Training and socialization can begin at a young age, as Saint Bernard is a fairly intelligent breed. While the coats are beautiful, they are a lot of work. You need to brush them often, and they can shed a tremendous amount during the spring and summer. Unfortunately, they also have a heightened risk of eye problems, hip dysplasia, and certain cancers, particularly osteosarcoma.

These massive dogs can grow as large as 180 pounds, so make sure you have enough room in your home. If you can provide the space the breed requires and you are willing to put in some work with a grooming brush, a Saint Bernard can be the perfect family dog.

5. Alaskan Malamute

Alaskan Malamute

You can classify the Alaskan Malamute as a big and fluffy breed. As for appearance, they are often confused with Siberian Huskies, but the significant difference between the two breeds is their size. Alaskan Malamutes are huge! Alaskan Malamutes can weigh nearly two times as much as a Husky. A typical Husky will weigh around 40 or 50 pounds, a Malamute can weigh as much as 110 pounds!

Since they were bred as sled dogs, this enormous breed is incredibly energetic, which also means they require plenty of exercises each day. For this reason, they can be a bit of a handful. They can become anxious and destructive when they are left alone for long periods, so you may want to hire a dog walker if you plan to be away from home for a few hours.

In terms of temperament, they can be excellent companions, as they tend to be friendly; however, they are better suited to active families that are home most of the day. They also need plenty of space to roam, so a big backyard and nearby dog-friendly hiking trails are a major plus.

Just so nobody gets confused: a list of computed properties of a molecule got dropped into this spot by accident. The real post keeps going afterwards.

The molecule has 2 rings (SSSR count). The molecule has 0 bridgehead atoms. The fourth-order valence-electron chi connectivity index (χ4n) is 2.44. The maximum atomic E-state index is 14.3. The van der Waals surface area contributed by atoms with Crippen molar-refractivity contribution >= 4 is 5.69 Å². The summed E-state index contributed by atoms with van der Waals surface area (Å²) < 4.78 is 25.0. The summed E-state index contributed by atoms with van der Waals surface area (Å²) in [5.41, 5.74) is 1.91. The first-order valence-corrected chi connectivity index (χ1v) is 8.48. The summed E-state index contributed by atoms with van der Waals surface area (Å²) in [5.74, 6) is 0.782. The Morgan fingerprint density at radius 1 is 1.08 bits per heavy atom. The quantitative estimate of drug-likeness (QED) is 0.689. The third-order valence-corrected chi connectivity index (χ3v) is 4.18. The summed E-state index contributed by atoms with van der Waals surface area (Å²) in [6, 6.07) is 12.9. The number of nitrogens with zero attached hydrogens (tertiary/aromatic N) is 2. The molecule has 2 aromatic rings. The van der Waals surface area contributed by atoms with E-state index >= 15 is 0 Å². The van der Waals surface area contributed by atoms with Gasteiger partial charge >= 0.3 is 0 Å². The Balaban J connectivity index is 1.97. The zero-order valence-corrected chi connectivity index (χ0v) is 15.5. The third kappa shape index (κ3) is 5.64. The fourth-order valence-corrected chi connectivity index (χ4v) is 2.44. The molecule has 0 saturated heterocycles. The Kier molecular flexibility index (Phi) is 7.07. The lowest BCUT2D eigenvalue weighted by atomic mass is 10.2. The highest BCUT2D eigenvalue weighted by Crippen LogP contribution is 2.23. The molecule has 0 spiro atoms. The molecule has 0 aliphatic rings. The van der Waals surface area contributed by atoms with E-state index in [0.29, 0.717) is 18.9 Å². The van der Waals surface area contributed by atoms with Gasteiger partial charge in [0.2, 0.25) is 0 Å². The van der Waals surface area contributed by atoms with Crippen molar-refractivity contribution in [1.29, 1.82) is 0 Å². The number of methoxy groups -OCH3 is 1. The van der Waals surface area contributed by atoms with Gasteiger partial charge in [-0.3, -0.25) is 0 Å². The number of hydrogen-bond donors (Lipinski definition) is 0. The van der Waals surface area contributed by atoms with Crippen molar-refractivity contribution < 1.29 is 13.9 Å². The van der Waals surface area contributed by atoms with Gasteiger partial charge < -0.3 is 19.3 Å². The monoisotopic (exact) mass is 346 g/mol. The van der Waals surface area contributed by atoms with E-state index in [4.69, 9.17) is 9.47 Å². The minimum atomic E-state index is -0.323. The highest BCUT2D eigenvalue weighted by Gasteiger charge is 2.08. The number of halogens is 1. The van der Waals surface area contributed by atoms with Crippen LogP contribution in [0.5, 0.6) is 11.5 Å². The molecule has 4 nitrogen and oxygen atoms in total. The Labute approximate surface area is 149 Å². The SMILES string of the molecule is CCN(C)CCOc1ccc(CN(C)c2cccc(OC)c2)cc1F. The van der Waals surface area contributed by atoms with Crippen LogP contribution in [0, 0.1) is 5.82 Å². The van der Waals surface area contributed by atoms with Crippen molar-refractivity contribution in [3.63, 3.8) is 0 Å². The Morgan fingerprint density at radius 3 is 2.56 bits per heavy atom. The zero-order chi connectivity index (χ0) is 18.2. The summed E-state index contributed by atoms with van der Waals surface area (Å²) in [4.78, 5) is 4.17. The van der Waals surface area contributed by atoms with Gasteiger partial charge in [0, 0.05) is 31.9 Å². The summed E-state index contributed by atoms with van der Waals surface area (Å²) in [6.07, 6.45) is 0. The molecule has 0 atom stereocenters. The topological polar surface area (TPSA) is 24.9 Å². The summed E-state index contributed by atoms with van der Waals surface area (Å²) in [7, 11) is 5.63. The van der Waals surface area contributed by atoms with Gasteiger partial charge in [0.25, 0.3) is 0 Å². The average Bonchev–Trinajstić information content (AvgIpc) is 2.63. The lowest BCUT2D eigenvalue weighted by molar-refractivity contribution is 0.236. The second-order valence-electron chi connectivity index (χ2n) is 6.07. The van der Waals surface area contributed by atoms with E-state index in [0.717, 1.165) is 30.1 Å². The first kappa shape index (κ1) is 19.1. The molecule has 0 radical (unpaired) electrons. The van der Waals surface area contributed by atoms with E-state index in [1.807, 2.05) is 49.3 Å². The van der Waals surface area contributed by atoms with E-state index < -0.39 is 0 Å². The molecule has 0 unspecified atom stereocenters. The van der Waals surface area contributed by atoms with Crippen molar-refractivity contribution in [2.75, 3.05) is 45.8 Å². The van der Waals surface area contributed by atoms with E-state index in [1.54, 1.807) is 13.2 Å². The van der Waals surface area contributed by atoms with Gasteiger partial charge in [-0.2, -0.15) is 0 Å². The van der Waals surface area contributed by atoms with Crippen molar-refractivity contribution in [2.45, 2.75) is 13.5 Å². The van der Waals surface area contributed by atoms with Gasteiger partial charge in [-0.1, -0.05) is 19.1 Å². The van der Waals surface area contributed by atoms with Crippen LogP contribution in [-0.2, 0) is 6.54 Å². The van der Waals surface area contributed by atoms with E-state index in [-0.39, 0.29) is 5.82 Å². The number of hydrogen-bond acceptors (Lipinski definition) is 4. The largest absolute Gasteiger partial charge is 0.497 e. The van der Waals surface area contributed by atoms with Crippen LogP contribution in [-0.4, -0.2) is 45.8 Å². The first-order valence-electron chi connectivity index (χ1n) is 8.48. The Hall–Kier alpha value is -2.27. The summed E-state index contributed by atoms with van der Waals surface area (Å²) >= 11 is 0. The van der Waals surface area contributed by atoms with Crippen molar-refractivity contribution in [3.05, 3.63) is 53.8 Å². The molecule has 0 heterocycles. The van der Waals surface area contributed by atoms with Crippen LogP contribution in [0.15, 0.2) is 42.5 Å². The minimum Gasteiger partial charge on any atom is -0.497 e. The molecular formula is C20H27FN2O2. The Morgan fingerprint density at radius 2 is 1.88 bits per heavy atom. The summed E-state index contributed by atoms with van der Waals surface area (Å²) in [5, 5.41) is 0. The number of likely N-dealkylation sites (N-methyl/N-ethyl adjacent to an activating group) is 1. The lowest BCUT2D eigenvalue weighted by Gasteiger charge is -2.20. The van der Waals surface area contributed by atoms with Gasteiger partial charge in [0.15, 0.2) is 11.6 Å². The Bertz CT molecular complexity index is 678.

Their big and fluffy coats are soft to the touch, but they do shed a significant amount. Their incredibly thick double coat needs to be brushed often, so you will need to invest in some high-quality grooming tools.

While Alaskan Malamutes are not suitable for first-time dog owners, their intelligence and friendly nature can make them a wonderful choice for those willing to put in the work. Fortunately, they are fairly easy to train, which is a testament to the breed’s intelligence. It is also worth noting that Malamutes can be very loud, as their close relation to wolves means they enjoy howling and barking, especially at night.

In terms of health risks, Alaskan Malamutes are prone to cataracts and hip dysplasia. Some Malamute puppies can also be born with a genetic disorder called chondrodysplasia, which causes deformities and a form of dwarfism.

While Malamutes are undeniably beautiful dogs, you might want to hesitate if you are unsure if you can meet their various needs. With that said, experienced dog owners looking for a big, fluffy, wolf-like pooch will not be disappointed with a Malamute!